A Russian reporter being investigated under a new law for deliberately spreading false information about the war in Ukraine on Wednesday defended his claims on social media that Russian forces had shelled a maternity hospital.
In an open letter to Russia's top investigator, Alexander Bastrykin, the journalist Alexander Nevzorov said he was being blamed for drawing his conclusions from the international media, which had access to proof of what happened, rather than from the Russian Defense Ministry.
"I invite you to shut this ridiculous case," Nevzorov, who has more than 1.6 million subscribers to his YouTube channel, wrote on Telegram.
He also said the criminal law, which could see journalists jailed for up to 15 years for purposefully spreading false information, contradicted freedom of speech provisions in the Russian constitution and media law that gave him the right to have an opinion on the war.
The Investigative Committee law enforcement agency said it had opened a case against Nevzorov for posting on Instagram and YouTube that Russia's armed forces had deliberately shelled a maternity hospital in the Ukrainian city of Mariupol.
Nevzorov said the case against him was meant as a signal to journalists in Russia that "the regime is not going to spare anyone, and that any attempts to comprehend the criminal war will end in prison."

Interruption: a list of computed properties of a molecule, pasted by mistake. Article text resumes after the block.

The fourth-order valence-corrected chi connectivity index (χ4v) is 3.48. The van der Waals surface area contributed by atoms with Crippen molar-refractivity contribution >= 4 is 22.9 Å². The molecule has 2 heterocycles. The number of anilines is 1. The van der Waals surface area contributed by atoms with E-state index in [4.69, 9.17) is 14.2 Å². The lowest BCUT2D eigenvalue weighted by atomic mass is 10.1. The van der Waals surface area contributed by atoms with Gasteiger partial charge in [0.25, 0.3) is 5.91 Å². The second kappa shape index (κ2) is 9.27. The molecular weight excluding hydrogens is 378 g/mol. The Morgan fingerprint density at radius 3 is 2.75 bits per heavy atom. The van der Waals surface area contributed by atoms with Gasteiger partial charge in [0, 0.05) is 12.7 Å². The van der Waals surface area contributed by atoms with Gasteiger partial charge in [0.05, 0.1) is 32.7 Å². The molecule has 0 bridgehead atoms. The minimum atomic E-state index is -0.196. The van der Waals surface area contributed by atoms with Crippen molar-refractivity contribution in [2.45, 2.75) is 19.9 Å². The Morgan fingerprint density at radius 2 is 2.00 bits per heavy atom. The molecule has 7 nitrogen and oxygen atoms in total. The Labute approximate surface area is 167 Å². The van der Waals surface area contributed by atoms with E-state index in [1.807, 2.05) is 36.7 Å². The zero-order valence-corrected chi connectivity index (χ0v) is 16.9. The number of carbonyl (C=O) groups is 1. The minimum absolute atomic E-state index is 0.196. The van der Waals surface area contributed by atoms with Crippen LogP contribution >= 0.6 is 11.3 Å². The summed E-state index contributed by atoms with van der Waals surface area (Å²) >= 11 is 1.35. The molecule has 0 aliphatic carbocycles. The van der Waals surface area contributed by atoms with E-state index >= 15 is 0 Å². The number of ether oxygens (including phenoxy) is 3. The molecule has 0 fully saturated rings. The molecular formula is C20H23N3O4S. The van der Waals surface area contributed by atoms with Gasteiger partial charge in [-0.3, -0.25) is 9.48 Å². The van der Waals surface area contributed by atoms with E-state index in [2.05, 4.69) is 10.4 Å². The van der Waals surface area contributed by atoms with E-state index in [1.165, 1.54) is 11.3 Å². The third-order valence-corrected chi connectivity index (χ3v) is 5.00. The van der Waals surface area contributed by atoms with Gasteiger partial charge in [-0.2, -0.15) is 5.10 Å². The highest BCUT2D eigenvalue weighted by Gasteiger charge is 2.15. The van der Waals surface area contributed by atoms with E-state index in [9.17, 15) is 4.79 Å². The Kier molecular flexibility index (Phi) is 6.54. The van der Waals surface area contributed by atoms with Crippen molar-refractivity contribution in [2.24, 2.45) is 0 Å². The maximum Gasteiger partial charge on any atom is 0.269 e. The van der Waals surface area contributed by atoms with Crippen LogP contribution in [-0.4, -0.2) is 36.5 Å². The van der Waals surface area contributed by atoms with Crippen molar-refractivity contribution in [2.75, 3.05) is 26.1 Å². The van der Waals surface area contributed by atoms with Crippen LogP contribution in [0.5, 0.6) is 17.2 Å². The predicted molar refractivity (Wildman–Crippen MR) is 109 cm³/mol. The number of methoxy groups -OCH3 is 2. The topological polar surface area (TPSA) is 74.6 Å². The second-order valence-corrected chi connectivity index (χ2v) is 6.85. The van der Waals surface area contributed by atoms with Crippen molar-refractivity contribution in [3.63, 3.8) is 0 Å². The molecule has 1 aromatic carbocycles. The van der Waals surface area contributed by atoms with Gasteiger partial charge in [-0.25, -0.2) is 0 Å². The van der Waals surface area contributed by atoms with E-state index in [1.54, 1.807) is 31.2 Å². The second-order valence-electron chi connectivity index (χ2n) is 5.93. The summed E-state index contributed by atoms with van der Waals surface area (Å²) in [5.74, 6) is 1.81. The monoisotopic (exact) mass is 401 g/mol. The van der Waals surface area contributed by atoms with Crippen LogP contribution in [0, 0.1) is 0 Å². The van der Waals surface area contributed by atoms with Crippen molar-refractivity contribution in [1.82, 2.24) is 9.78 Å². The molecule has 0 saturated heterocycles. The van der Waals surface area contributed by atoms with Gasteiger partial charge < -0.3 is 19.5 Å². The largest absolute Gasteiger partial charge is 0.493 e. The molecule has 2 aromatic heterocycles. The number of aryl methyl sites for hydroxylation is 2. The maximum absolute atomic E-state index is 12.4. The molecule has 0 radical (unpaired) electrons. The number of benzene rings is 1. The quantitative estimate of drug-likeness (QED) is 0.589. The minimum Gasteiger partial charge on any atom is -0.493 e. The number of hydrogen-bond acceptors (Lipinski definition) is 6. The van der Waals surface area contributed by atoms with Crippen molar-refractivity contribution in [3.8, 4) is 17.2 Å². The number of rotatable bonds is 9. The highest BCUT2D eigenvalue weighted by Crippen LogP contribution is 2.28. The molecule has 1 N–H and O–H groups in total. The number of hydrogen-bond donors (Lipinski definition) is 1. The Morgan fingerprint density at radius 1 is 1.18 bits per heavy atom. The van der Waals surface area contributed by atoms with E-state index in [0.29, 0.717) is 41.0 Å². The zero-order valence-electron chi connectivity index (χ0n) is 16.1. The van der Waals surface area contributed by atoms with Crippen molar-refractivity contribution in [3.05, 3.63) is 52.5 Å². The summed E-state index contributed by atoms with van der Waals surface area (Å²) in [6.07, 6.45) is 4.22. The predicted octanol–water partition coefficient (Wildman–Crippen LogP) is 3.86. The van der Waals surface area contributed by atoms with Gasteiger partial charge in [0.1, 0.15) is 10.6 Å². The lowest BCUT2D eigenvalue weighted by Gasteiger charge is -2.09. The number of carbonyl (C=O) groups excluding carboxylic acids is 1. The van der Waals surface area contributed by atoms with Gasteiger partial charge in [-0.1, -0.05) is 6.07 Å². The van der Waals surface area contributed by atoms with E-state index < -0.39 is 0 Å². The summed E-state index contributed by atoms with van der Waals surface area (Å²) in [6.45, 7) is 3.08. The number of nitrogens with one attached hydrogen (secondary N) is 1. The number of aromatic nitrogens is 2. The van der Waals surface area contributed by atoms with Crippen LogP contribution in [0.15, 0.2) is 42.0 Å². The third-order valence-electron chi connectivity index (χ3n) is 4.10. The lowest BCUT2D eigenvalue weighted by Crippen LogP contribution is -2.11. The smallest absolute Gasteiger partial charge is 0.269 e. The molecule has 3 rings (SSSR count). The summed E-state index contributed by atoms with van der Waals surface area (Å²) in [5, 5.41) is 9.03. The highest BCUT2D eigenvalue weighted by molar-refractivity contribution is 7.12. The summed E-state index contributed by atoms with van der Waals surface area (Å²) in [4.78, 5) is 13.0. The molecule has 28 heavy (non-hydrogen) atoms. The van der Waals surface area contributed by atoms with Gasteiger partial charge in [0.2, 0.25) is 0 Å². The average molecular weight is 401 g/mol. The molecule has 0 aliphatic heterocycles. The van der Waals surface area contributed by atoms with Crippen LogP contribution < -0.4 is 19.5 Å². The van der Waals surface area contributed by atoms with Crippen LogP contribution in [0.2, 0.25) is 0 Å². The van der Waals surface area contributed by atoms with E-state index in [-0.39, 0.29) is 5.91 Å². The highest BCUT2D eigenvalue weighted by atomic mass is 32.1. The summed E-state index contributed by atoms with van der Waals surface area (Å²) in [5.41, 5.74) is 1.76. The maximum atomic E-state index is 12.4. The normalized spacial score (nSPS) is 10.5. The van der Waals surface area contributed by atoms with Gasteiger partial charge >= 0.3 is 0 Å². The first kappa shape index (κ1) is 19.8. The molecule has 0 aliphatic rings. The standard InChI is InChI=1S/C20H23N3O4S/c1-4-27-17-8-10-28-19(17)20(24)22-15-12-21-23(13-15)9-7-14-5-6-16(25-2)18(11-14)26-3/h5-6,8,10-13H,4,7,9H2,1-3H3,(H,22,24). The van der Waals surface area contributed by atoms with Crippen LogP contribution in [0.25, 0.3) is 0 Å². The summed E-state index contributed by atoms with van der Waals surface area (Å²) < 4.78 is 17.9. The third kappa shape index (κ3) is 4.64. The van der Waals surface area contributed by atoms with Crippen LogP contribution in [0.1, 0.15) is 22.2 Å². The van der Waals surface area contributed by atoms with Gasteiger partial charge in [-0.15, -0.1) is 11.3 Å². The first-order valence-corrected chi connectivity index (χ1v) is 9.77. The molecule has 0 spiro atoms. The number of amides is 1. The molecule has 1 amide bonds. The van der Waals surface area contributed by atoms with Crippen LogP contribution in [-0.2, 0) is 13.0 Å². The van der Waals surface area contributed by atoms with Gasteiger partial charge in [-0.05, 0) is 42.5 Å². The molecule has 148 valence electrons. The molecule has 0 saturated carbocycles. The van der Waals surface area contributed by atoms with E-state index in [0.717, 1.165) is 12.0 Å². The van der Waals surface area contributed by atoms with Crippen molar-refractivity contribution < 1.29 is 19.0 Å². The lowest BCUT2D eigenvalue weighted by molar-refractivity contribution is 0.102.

Kremlin spokesperson Dmitry Peskov declined to comment on Nevzorov's specific case, but said the tough new law was justified by what he called the most brutal information war being waged against Russia.
Ukraine and its Western allies condemned the hospital attack as an atrocity. Russia denied bombing the hospital, accusing Kyiv of a "staged provocation."
Russia sent tens of thousands of troops into Ukraine on Feb. 24 in what it called a special operation to weaken its southern neighbor's military capabilities and root out people it called dangerous nationalists.
Ukrainian forces have mounted stiff resistance and the West has imposed sweeping sanctions on Russia to pressure it to withdraw its forces.
On Tuesday, Russia's parliament passed amendments to the Criminal Code that would expand the new law to allow authorities to prosecute those deemed to have spread false information about the work of state bodies abroad.
State news agency TASS said these bodies included embassies and state institutions like prosecutors, the emergencies ministry and National Guard.